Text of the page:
Search IconSearch

How to Get the Best Cardiovascular Workout on a Treadmill

Tips to help you improve your cardiovascular fitness

A person working out on a treadmill in their home

Finally getting back to the gym and ready to hit that treadmill? Or maybe you just bought a home treadmill and are looking for a workout you can do indoors that’s really good for your heart.


Cleveland Clinic is a non-profit academic medical center. Advertising on our site helps support our mission. We do not endorse non-Cleveland Clinic products or services. Policy

A treadmill can be especially good if you live in a cold climate and want to walk or run year-round. Treadmills are easy to operate, their settings can be changed to add variety to your walks or runs, and they are safer than navigating snowy streets and dodging cars and potholes.

The good news is that research shows running on a treadmill can give you the same intensity workout as a run on the road. This means that you can exert the same amount of effort whether they run on a treadmill or run on a track.

Cardiac Rehabilitation Director Erik Van Iterson, PhD, MS​, shares some key pointers to help you out, whether you’re starting a new exercise routine or just want to improve your overall cardiovascular fitness.

Start with your heart

Rather than striving for speed or distance, focus on reaching your target heart rate training zone, Dr. Van Iterson recommends. “Make it a long-term goal to work towards sustaining this intensity for periods of at least 20 minutes,” he says.

“At first, it is OK if you’re only able to exercise in your heart rate zone for five to 10 minutes before needing a brief break since it takes your body time to adapt to your new routine.” He says you’ll still be able to gradually build your endurance level to the point where you can achieve the national physical activity recommendation of at least 150 minutes of exercise per week in your heart range.

Tracking your pulse (heart rate) is a simple and accurate way to know how hard your ticker is working. For most healthy individuals not taking any heart medications, the following steps can help determine your personal target heart rate range:

How to calculate your target heart rate zone

  • Start by subtracting your age from the number 220. For example, if your age is 40, your maximum heart rate is 180 bpm (beats per minute).
  • Set your target heart rate (60% to 80% of your maximum heart rate is an effective and low risk range). If you’re 40, that would be 108 to 153 bpm.

Start slowly and build up towards your target heart rate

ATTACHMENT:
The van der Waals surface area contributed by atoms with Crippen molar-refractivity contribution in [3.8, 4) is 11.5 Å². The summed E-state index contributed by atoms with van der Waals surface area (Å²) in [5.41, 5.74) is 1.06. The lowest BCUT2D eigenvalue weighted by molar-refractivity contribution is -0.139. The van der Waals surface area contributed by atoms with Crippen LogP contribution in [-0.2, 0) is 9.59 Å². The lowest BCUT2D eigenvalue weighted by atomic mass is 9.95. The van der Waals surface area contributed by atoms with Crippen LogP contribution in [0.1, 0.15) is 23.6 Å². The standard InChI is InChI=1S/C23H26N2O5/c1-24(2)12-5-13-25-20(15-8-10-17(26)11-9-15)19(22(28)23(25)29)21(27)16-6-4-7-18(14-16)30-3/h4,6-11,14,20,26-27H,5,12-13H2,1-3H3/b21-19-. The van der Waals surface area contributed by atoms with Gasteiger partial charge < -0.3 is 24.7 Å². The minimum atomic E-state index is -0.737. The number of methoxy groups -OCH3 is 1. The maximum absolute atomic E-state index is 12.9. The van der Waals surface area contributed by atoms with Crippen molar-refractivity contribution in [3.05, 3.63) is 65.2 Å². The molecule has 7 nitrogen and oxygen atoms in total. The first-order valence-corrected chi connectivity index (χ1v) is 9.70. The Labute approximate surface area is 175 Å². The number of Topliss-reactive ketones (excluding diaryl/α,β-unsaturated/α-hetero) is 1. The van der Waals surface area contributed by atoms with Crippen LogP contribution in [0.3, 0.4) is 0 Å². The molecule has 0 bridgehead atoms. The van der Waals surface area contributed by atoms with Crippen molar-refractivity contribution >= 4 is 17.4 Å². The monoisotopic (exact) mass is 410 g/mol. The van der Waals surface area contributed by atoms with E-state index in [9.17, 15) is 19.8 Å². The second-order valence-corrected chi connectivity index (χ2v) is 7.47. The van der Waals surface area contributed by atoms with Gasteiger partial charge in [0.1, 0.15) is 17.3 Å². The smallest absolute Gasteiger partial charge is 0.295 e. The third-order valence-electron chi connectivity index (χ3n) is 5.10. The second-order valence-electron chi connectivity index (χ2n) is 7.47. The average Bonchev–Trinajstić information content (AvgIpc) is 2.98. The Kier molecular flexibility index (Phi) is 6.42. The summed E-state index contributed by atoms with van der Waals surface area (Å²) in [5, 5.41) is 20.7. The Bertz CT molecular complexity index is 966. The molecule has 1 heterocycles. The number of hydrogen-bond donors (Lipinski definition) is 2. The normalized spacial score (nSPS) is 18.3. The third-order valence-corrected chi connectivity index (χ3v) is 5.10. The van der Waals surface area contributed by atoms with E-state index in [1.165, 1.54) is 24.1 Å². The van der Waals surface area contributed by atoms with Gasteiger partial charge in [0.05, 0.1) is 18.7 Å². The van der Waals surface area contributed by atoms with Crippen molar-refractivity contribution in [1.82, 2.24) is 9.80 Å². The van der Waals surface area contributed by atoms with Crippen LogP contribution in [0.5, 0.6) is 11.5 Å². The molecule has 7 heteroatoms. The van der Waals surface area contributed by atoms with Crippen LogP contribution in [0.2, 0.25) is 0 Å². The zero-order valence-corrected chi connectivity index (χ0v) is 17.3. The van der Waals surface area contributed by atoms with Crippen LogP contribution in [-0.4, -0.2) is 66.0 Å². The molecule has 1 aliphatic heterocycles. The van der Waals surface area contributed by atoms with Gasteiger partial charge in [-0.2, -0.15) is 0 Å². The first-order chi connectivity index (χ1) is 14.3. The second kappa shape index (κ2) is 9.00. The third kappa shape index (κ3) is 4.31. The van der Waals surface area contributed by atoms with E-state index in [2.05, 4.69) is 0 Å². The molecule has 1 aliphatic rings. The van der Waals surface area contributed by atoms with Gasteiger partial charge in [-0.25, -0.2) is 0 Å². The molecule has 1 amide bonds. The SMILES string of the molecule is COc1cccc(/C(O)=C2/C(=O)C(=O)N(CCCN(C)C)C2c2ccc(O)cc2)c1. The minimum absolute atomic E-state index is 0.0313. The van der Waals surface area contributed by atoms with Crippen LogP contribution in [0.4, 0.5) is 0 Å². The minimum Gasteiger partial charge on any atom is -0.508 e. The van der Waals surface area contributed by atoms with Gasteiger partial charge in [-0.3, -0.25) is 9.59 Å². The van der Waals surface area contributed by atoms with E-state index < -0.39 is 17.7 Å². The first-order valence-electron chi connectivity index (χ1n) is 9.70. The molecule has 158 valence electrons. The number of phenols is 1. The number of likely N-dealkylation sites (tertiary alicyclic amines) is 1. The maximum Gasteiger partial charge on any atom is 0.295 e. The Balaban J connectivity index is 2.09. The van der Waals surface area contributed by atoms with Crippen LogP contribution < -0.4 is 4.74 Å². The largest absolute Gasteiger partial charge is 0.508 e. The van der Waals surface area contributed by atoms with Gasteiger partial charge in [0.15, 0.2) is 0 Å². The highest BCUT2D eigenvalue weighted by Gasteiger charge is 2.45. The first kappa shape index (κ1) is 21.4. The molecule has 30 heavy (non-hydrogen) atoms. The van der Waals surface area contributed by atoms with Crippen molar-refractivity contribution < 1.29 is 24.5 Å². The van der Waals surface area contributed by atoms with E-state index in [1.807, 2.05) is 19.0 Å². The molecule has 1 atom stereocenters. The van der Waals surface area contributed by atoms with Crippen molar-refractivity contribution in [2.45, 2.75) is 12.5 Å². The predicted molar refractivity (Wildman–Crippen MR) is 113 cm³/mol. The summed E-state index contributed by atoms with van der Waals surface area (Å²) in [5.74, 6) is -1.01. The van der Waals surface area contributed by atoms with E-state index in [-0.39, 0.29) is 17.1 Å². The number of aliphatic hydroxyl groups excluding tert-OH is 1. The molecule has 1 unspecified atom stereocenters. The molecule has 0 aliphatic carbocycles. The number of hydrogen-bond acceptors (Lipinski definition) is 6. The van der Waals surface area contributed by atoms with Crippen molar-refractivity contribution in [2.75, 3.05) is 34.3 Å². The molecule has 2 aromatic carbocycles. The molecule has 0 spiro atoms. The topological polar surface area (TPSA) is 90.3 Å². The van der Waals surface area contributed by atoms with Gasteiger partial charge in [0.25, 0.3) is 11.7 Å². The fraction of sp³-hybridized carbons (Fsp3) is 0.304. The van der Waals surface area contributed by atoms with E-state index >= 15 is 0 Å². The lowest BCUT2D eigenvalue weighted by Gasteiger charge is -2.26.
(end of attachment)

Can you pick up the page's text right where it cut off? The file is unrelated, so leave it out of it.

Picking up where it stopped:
Once you know your target heart rate, you’re almost ready to exercise.

  • Warm up by walking slowly for at least the first five minutes.
  • Increase the settings to a speed and that feels comfortable to you.
  • Hold off on increasing the grade of the treadmill until you’ve given your body time to adjust to the treadmill speed. It is not unusual for this adaptive process to take several sessions.
  • Your heart rate should level out after about three to five minutes of continuous activity.
  • If you’re below your target heart rate range after that time, increase the treadmill’s speed and/or incline until you reach and maintain your target heart rate range.

“As you learn the settings that allow you to reach your heart rate range, you can vary the speed and incline to change up the activity during the session,” Dr. Van Iterson says.

He adds that steeper grades increase the overall amount of muscle activated and use in your legs. Although this can typically mean more calories burned during incline walking or running, you can also expect a heightened sensation of exertion and earlier fatigue as compared to flat-level exercise.

Add variety to your treadmill sessions

For variety and additional long-term benefit, mix it up.

“As your conditioning and fitness level gradually begin to improve and you haven’t experienced any chest pain and/or exaggerated shortness of breath while exercising, instead of trudging along at a steady pace for the entire session, think about planning a couple of sessions each week that mix alternating bursts of high and low intensity,” Dr. Van Iterson says.


Follow these patterns:

  • Exercise at the pace that gets you into your 60% to 65% heart rate range for two minutes.
  • Then increase the settings to raise your heart rate up to 80% to 85% of your peak heart rate for 60 seconds.